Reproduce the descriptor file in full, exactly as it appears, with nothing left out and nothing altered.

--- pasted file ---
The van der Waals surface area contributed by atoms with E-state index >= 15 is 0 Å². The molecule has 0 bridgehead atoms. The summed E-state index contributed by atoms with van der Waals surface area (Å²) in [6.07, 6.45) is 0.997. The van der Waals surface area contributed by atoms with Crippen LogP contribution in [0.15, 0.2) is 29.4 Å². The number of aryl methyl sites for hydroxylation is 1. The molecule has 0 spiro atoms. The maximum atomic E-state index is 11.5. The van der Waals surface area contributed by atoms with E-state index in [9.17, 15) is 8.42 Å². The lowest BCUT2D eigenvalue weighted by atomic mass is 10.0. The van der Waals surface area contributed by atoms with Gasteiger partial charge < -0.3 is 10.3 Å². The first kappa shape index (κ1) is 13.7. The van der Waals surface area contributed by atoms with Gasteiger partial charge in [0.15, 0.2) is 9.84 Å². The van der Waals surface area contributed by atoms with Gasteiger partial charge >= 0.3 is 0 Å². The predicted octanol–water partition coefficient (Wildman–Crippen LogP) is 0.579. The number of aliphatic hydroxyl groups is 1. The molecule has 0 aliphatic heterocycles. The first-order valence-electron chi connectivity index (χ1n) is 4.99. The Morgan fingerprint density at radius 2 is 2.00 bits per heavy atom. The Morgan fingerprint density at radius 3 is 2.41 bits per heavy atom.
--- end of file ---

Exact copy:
The van der Waals surface area contributed by atoms with E-state index >= 15 is 0 Å². The molecule has 0 bridgehead atoms. The summed E-state index contributed by atoms with van der Waals surface area (Å²) in [6.07, 6.45) is 0.997. The van der Waals surface area contributed by atoms with Crippen LogP contribution in [0.15, 0.2) is 29.4 Å². The number of aryl methyl sites for hydroxylation is 1. The molecule has 0 spiro atoms. The maximum atomic E-state index is 11.5. The van der Waals surface area contributed by atoms with E-state index in [9.17, 15) is 8.42 Å². The lowest BCUT2D eigenvalue weighted by atomic mass is 10.0. The van der Waals surface area contributed by atoms with Gasteiger partial charge < -0.3 is 10.3 Å². The first kappa shape index (κ1) is 13.7. The van der Waals surface area contributed by atoms with Gasteiger partial charge in [0.15, 0.2) is 9.84 Å². The van der Waals surface area contributed by atoms with Gasteiger partial charge >= 0.3 is 0 Å². The predicted octanol–water partition coefficient (Wildman–Crippen LogP) is 0.579. The number of aliphatic hydroxyl groups is 1. The molecule has 0 aliphatic heterocycles. The first-order valence-electron chi connectivity index (χ1n) is 4.99. The Morgan fingerprint density at radius 2 is 2.00 bits per heavy atom. The Morgan fingerprint density at radius 3 is 2.41 bits per heavy atom.